CLEVELAND – Logan Schafer turns 30 Sept. 8, meaning he’s the oldest outfielder on the Twins by more than three years. So when he reported to his new team Monday, his was a veteran voice in a clubhouse meeting called by outfield coach Butch Davis to encourage better communication in the outfield.
The irony being, if they had better communication in the outfield, Schafer probably wouldn’t be a Twin.
“Obviously, I’m ridiculously excited to be here,” Schafer said before becoming the 48th player to wear a Twins uniform this season, tied with the 2014 team for the most in franchise history. “I wish it were under better circumstances, with [Danny] Santana going down, but I’m happy to be here and I’m hoping to contribute.”
That means in the clubhouse, too, he said. “I think they saw me as a good guy in the clubhouse to talk to the young outfielders. They have a lot of really unbelievably talented prospects,” Schafer said. “I can still play, and I’m healthy and agile, so I’m doing it for myself. But I also enjoy helping these kids.”
After Santana was injured in a warning-track collision with Robbie Grossman on Sunday, the Twins called up Schafer from Class AAA Rochester. He had spent parts of five seasons with the Brewers.
“Logan has had a lot of experience, and [center field is] probably his most comfortable position of the three,” Twins manager Paul Molitor said.
Schafer signed with the Nationals in the offseason, shortly before they traded for ex-Twins outfielder Ben Revere. When Schafer got to spring training, it was clear, he said, that Washington had no room for him. Eventually he asked for his release, and he signed temporarily with Lancaster of the independent Atlantic League before the Twins called in late May.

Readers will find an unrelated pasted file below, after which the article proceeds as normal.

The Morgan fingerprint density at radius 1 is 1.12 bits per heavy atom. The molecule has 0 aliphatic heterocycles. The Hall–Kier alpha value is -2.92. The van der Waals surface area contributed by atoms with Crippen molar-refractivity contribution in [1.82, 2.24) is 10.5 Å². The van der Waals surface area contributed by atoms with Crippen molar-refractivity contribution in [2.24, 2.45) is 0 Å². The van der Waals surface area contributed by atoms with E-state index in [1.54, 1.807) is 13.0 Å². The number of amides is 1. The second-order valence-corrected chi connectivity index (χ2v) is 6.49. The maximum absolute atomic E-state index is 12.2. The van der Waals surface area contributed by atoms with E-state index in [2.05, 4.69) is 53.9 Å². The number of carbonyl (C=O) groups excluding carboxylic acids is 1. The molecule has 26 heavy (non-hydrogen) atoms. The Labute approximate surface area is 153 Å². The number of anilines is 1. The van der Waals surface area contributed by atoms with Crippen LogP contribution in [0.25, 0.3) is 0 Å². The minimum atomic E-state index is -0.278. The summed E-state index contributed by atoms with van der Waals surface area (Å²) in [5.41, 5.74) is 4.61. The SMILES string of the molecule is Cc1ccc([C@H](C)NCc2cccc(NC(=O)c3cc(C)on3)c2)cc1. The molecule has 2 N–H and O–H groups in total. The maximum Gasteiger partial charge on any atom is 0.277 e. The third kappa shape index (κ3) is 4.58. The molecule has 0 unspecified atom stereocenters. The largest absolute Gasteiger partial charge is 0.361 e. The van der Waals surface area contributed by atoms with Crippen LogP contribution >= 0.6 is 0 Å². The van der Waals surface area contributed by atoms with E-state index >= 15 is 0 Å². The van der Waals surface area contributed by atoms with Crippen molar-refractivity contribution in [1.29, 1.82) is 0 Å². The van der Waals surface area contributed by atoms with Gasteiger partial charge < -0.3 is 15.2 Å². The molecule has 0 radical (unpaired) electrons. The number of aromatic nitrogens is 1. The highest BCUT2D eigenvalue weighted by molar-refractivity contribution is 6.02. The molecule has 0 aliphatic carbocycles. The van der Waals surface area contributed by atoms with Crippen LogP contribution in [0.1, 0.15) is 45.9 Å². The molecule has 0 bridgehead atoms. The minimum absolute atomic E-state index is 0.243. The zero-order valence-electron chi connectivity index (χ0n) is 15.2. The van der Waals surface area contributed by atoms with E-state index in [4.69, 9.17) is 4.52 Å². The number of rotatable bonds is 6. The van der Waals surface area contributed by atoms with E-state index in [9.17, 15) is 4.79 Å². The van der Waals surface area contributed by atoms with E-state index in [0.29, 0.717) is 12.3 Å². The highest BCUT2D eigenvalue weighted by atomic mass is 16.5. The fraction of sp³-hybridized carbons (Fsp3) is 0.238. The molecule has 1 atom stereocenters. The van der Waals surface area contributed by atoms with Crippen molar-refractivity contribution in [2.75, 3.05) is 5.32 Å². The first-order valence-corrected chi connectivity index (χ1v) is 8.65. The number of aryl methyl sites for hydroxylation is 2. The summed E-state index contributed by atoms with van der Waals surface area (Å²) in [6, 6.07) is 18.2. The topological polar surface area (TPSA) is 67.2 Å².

Now, with wife Michelle due with their first child in early October, he’s back in the majors.
“It’s been pretty crazy,” Schafer said. “I’m just happy to be here.”
Albers gets the nod
Andrew Albers will make his first major league start since Sept. 26, 2013, on Tuesday, pitching for the same team and against the same opponent as that night. The 30-year-old Twins lefthander also believes he’s a better pitcher now.
“I like to think my secondary stuff is better now, that my command is more consistent,” he said. “When you don’t have devastating [velocity], you have to work ahead, everybody knows that. I think I’m well equipped to do that.”
Did he think another opportunity would ever come? He has pitched in South Korea and for the Blue Jays since his storybook debut for the Twins in 2013 — 17 consecutive scoreless innings to open his career — but didn’t have a job until Rochester signed him in late April.
“You never want to think [you’re done]. Obviously it’s been an up and down ride, but you’ve got to maintain belief in yourself,” Albers said.
• Miguel Sano returned to third base for the first time since Aug. 18 and only the fourth time this month. His elbow is mostly pain-free, Molitor said, and he’s been working hard to improve his defense. “I don’t think he’s missed a day of work defensively, probably, in the last month,” Molitor said.
• Byron Buxton was named International League hitter of the week after hitting home runs in four consecutive games. He also has struck out 19 times in his past nine games. “The strikeouts are still there. He’s had some home runs this week, which is good to see,” Molitor said. “There’s still some inconsistency there.”
• Tyler Duffey took a no-hitter into the seventh inning Monday in his first start for Rochester since his demotion. The righthander went seven innings, giving up two runs, in a 6-2 victory over Scranton/Wilkes-Barre.